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TWIN: A "Little Very Long Term" Project

“It got us discussing on the way back that no one at that time [2017] was surfing waves of consequence on twinnies…”

TWIN, a film by Roger Sharp and Markie Lascelles, is an ode to solid wave surfing on the humble twin fin. “We were on a trip to Ireland to drop off some boards to Noah. Sharpy got some footage of him on a local slab out the front of his place on one of the first Arks. Noah was having a lot of success that winter. We hadn’t seen anyone surfing waves like that on twin fins, and on the way home Sharpy and I were like ‘shit - there’s something in this…’ It was the catalyst for the film.”



“It was December,” says Sharpy, talking about the Ireland trip to shoot Noah, “and we were getting super close to Christmas.” He explained how the conditions for this particular break needed to be perfect; “It has to be clean, and to get it clean is ridiculously rare. For this trip, we’d been keeping an eye on the charts for ages. One minute it’d look like it was on, and the next it would just go to hell. And then it opened, we went for it, and we got a three-day window. I shot this on the very first morning. I love it, because it’s solid evidence that the waves in Britain and Ireland, on their day, are totally world-class.”



“I had really been enjoying surfing twinnies for a long time.” Markie said, “I wanted to make myself some new and different versions.” With the film in mind, Markie shaped the first version of the Humbucker, 5’6” and bright orange, and called on Sharpy to accompany him to Thurso. “I paddled out and it was about 6ft, howling wind, and I went straight over the falls on my first wave on this little 5’6’’ twinny, and I thought ‘what have I done?’ - and then on the next wave I had a mental one and I was like, ‘oh, actually I love this thing!’”



The three boards featured in the film are the Ark, Humbucker and Flying-Vee. “The footage in TWIN is some of the first times these models have been surfed,” explained Markie, “None of it was really planned for the film, we just used bits of footage that we shot on the boards that we were liking. One of Noah’s clips in the film is one of his first ever sessions on the first ever Ark. Then the grey board Noah surfs later on [in the film] is a few years after, and a more developed version of the Ark.”

Sharpy and Markie also headed to Morocco to gather footage for TWIN. “We filmed most of it before COVID, but I wanted something to finish it off, which was originally Morocco. We went, and the waves were mental - as good as it gets in Morocco. But the government wouldn’t let Sharpy bring his cameras in. They confiscated his gear at the airport. We were also only there for 3 days, and my board bag didn’t turn up. So I had no boards or wetsuits, Sharpy had no camera gear. We managed to borrow a board and suit and camera, and managed to shoot one or two waves. The last day all of our kit arrived, but then I got super sick and couldn’t even get out of bed. So that was it, trip over, got on a flight home.” COVID hit, lockdown happened, and the film fell into editing stages without the final shots Markie had been hoping for. Sharpy was living up near London, the Cord factory was incredibly busy and lockdown put travel plans on hold. “It’s been a labour of love for Markie, Noah and I,” Sharpy said, “It’s our little very long term project.”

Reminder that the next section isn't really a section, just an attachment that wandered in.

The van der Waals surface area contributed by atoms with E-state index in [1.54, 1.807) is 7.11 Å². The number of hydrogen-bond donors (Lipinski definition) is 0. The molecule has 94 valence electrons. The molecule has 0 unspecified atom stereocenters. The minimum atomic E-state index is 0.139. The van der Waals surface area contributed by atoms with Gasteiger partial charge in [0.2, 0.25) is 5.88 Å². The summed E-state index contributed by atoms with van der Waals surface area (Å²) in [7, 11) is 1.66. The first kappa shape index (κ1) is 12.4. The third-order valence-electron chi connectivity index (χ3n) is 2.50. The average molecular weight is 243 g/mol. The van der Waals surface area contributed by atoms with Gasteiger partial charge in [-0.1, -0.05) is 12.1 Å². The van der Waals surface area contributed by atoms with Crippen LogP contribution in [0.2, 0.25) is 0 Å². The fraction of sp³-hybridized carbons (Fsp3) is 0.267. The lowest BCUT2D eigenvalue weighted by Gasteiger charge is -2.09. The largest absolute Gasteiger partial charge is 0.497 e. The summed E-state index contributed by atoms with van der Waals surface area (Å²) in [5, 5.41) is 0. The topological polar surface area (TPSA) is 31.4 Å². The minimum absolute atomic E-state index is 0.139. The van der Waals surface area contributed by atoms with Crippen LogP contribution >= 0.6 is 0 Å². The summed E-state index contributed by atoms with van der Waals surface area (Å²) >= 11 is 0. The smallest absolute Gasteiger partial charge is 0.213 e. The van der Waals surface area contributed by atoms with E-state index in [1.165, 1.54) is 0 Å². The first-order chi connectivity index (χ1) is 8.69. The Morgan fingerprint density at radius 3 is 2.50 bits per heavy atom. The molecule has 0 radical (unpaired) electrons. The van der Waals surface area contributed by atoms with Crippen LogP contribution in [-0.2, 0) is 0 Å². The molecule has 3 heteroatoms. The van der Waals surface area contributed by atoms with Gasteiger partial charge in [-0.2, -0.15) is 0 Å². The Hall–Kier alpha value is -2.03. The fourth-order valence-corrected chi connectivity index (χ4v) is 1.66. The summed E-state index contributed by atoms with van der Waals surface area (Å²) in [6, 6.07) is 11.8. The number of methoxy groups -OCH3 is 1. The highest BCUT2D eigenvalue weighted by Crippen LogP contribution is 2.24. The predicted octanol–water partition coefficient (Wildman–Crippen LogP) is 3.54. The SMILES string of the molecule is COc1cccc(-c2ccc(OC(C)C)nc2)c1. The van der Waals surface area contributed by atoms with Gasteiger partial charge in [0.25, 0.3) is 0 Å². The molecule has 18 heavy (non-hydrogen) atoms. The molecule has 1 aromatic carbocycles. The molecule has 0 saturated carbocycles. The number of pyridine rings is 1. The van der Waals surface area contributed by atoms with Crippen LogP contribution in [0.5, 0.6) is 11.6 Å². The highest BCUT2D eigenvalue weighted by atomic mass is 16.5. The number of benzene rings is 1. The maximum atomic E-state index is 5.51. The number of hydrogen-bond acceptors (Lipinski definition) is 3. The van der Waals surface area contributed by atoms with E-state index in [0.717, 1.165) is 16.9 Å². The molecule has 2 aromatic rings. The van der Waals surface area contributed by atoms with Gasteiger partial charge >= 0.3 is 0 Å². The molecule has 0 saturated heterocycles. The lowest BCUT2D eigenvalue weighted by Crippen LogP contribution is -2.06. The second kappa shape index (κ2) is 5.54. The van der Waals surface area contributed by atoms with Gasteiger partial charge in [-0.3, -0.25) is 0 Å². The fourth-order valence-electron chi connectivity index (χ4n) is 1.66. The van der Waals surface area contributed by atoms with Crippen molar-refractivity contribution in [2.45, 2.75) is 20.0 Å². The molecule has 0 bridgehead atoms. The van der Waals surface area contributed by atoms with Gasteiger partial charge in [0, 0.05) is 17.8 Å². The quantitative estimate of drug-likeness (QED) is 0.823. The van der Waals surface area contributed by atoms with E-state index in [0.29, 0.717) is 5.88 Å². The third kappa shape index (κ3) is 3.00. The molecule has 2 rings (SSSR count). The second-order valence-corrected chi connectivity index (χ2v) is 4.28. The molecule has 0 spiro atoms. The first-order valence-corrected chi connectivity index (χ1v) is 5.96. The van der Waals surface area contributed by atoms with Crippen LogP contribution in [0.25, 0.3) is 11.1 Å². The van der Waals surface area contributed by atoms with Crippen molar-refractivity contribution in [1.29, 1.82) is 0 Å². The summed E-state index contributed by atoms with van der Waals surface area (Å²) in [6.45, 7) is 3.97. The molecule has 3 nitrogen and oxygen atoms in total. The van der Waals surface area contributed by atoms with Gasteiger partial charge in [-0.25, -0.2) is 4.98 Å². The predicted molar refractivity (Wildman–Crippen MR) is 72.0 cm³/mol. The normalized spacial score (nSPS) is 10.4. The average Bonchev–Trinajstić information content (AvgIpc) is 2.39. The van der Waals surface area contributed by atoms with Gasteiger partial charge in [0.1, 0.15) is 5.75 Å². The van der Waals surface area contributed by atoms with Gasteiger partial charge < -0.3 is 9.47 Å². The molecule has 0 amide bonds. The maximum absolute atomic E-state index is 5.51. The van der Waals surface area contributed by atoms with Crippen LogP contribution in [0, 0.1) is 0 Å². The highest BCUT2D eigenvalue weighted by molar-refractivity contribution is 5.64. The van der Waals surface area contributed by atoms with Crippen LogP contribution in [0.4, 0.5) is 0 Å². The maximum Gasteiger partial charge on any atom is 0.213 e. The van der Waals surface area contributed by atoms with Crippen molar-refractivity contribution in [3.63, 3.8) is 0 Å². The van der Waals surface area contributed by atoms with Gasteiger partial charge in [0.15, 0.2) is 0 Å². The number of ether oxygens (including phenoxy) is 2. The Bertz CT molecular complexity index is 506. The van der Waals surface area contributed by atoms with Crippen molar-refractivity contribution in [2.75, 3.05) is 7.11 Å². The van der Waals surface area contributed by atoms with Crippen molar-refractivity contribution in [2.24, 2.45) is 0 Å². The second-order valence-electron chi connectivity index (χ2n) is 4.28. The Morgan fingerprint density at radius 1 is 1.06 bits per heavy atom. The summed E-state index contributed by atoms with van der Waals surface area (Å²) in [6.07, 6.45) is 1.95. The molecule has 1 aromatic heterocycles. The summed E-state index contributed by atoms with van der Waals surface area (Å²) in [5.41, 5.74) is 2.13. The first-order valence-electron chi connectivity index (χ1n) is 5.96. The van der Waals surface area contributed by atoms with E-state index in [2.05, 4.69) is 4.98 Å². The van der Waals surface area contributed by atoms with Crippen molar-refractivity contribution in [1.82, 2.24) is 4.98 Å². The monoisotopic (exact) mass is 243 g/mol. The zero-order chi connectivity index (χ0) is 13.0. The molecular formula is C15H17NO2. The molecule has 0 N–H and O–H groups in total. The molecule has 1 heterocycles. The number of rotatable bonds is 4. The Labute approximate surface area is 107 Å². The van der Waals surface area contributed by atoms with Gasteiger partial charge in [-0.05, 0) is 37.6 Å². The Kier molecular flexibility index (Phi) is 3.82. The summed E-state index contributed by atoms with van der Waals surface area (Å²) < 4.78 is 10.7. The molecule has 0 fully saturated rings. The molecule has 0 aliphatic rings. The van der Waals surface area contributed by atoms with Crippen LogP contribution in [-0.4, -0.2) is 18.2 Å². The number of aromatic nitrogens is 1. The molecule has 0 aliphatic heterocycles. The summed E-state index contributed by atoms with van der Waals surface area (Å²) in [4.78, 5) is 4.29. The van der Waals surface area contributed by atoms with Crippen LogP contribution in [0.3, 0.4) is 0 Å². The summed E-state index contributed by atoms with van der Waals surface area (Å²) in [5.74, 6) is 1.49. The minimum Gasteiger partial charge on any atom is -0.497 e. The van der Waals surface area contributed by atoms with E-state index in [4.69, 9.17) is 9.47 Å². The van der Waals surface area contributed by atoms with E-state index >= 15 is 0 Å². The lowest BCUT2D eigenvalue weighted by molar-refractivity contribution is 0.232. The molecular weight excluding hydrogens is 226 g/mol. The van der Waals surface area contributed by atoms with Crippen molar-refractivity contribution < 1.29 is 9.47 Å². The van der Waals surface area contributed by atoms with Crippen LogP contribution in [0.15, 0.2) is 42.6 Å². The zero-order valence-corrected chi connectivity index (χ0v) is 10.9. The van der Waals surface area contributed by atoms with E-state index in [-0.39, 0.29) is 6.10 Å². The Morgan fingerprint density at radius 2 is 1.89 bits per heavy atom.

As luck would have it, after two years of lockdowns Markie headed out to the Maldives, armed with a few of his favourite twinnies, where they scored great waves which were captured by Maddie Meddings and used to finish the film off.


All the music was written, recorded and produced by Markie’s brother Sean. “He wrote the tune with Beau Young and produced it, and then he scored the rest of it to the surfing. They recorded it in Beau’s barn in Australia, and the next ones he wrote and made here in Cornwall whilst we were in lockdown.” The Lascelles’ and Young brothers go way back. “My dad and Nat [Young, Australian former professional surfer and 1966 world champion] grew up together and I’ve known Beau since I was tiny. He came over here a few times when I was about 18 and we surfed a lot. He’s good mates with my brothers. We’ve reconnected since he’s been coming back to the UK to shape


The film, sponsored by Vissla and shot across Scotland, Ireland, Morocco and the Maldives has been a long time coming, and will premiere at the London Surf / Film Festival on Friday 2nd December at the Genesis Cinema in East London. “I’m stoked and grateful to Sharpy and Sean and Beau for giving up their time to make the film,” said Markie, “I’m ready to go make another one now!”


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